An Australian point of view

Recently, I read a blog post from an Australian photographer named Justin Edwards:

http://www.notaphoto.com/throughout-the-universe-in-perpetuity-why-i-dont-sign-copyright-grabbing-photo-contracts

He made a number of good points on why he doesn’t sign “rights grab” contracts, but the one point he made pretty much said it all.

I’m not sure if I’ve ever seen it asked, but following on from “first three, no flash”, I’d say it’s extremely unlikely that anyone would be able to pinpoint the first time a photo release was used or the first time a copyright grabbing contract was used and who the bands were. Once there was no “three songs, no flash” rule, now it’s industry standard in all but the small, local shows.  Once there were no releases. Once there were no copyright grabbing contracts.  In the last couple of years there has been a noticeable increase in photo release contracts and an increased erosion of photographers’ rights.

So, this is the point- if people keep on signing these contracts, artists will keep on giving them out!

Even if people sign fake names, bands will escalate this practice until it is the norm in the industry. And…you can only sign a fake name so many times until you are caught. Then the whole business is over!!

Most artists and publicists think of photographers as third class citizens from the start- a bother that they have to put up with to get publicity for their smaller bands. Most arena bands don’t believe that they need people to photograph their shows, unless they are from a major paper or magazine, or a large photo agency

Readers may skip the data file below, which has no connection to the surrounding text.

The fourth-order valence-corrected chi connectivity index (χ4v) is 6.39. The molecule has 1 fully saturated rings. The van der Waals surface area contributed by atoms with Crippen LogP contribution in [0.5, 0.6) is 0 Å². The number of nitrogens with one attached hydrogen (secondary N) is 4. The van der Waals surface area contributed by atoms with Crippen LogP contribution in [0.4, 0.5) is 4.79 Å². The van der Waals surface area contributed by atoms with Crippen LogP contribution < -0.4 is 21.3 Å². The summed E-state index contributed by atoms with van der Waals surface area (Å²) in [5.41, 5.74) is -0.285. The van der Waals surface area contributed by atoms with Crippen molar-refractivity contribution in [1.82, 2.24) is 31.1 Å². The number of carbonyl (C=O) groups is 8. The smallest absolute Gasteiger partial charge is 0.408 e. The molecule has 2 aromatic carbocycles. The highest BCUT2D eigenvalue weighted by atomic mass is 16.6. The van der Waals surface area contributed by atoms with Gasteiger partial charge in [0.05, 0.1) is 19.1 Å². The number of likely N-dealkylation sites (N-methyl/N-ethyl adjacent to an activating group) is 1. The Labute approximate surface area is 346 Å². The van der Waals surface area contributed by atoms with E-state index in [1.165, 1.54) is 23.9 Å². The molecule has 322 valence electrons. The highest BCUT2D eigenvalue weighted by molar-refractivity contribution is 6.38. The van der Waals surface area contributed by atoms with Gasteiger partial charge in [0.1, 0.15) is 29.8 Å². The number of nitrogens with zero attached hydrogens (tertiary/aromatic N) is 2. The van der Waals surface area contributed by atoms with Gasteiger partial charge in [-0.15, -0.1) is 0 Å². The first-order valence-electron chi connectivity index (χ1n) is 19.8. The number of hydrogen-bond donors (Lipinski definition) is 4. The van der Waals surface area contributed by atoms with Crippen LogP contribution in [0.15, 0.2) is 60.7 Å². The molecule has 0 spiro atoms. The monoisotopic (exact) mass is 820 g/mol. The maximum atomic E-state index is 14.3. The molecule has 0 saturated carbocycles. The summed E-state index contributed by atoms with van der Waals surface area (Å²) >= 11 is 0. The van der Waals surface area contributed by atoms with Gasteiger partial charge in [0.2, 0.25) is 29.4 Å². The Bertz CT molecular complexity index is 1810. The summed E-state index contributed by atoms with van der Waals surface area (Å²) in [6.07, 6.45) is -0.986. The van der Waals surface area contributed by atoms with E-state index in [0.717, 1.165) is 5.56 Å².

And now, ironically, large agencies, (because most photographers don’t bother to edit), are restricting photographers posting from large events to the assigned photographer only.

So the business of photographing live music is pretty much over. I still get several college students a month coming over to get advice on how to make it in my business. I used to have a standard response:

If you work your butt off, you have about a 25% chance of earning a living in the music business.

But today, I have a different response:

Even if you work your butt off seven days a week, you have absolutely no chance of ever earning a living shooting pictures of musicians!

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